(Updated June 23rd 2023)
I’ve been wanting to cover some of my favorite Max patches for a while. There are so many and sometimes, some are just meh and others, will be quite amazing. Since I’m basically hoarding digital tools for my studio, I thought I’d compile a list of some patches that feels like it’s hacking the production flow to the point where it’s like cheating.
Every now and then, I’ll be making music and whenever it feels too easy (it doesn’t happen enough though), I always the impression that it’s wrong.
In coaching, I teach that it’s never a problem. My take on this is to harvest ideas when it feels too easy because you might have found a hack and if it sounds good, then it means you found a way to express yourself.
This is why I never have enough tools that ease my creativity but I don’t rely on them as a quick fix for something I can normally do. If there’s a shortcut to something that takes a long time, which provides the same results, I’ll always go with the shortcut. Decision fatigue is something that ruins many studio sessions, and the meter goes down whenever you need to fix something or run into a complicated workflow.
In terms of tools, I have a few categories and I’ll present them based on a need or problem.
I like to think of the different needs related to music coming from different spheres.
Melodies: Sequencing, hook building, not harmonies, slicing/rearranging, generating.
Sounds: Design, harmonic/inharmonic, quantized, envelopes.
Effects: to be paired with sound sources so there can be variation and alteration.
Rhythms: generating, rearranging, unorthodox patterns, familiar patterns, ratcheting.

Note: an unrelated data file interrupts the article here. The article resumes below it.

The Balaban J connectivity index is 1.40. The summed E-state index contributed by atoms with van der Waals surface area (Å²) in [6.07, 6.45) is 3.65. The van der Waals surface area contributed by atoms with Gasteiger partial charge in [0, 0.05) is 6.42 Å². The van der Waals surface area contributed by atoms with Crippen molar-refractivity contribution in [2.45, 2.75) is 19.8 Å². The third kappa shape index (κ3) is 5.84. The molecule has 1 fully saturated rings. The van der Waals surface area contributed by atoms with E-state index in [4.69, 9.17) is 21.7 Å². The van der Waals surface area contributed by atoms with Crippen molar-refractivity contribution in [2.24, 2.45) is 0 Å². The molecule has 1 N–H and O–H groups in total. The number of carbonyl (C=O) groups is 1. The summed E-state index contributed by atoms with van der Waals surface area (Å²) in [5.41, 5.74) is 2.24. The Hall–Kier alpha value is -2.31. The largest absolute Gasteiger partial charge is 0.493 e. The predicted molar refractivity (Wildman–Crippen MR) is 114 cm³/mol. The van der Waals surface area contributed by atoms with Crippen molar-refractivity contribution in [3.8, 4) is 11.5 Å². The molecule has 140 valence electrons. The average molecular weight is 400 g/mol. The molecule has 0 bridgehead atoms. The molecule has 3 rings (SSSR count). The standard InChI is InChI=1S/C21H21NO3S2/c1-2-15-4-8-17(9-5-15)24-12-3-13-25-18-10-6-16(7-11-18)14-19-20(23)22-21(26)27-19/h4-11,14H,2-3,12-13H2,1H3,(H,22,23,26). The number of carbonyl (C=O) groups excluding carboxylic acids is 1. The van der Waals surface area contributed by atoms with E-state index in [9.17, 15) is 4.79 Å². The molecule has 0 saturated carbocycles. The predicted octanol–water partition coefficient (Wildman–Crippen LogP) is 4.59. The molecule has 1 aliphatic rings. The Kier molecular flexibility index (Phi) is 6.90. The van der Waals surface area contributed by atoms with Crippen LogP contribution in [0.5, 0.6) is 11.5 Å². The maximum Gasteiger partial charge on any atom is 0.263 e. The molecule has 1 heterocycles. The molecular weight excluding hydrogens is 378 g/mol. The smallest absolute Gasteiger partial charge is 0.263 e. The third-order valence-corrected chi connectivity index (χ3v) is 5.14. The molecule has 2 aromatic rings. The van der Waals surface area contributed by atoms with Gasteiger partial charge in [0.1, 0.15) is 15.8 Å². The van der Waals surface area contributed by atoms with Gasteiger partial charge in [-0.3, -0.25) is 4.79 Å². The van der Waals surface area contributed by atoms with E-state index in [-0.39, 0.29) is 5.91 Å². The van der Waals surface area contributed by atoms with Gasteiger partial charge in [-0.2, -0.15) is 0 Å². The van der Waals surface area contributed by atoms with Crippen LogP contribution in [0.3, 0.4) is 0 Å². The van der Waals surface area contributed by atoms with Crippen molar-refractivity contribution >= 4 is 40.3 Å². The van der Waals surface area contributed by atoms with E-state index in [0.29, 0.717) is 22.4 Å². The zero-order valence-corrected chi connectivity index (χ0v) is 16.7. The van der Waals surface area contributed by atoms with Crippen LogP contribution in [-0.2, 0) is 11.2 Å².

If you read my article about VCV and how the brain, the heart work, you’ll have one central source of sequences in one channel and then, you’ll have other channels that are the sounds who will receive the signal from. This is why I separate my sources and receivers. When you hunt for new ideas, you might have a nice melody but not the right sound or vice versa, so you want to be able to swap between them.
This is why I love VCV and modular because you can have built systems of melodies generating tools that send to multiple sound sources.
1- Sequencing : I want to create different rhythms or find patterns out of my usual flow
When it comes to sequencing, there are multiple ways to do it. You can use a note pattern from a midi clip if you want precise ideas. This is useful to lay the main idea of a song and to have direct control over the development of a pattern. But when it comes to generating ideas, I find that step sequencers that have random options, probabilities, phrase length adjustments to name a few, are super useful. It turns your machine into an idea maker and then you can cherry pick what suits your idea.
Drum sequencers that come top of the list for me are XO by XLN and Atlas. Both are quite similar but they offer in-context sample swapping, as well as sample organization, so it becomes really easy and fast to swap a sound to see what it would be like. Both offer different complementary ideas which is why I often use both but they’re not cheap.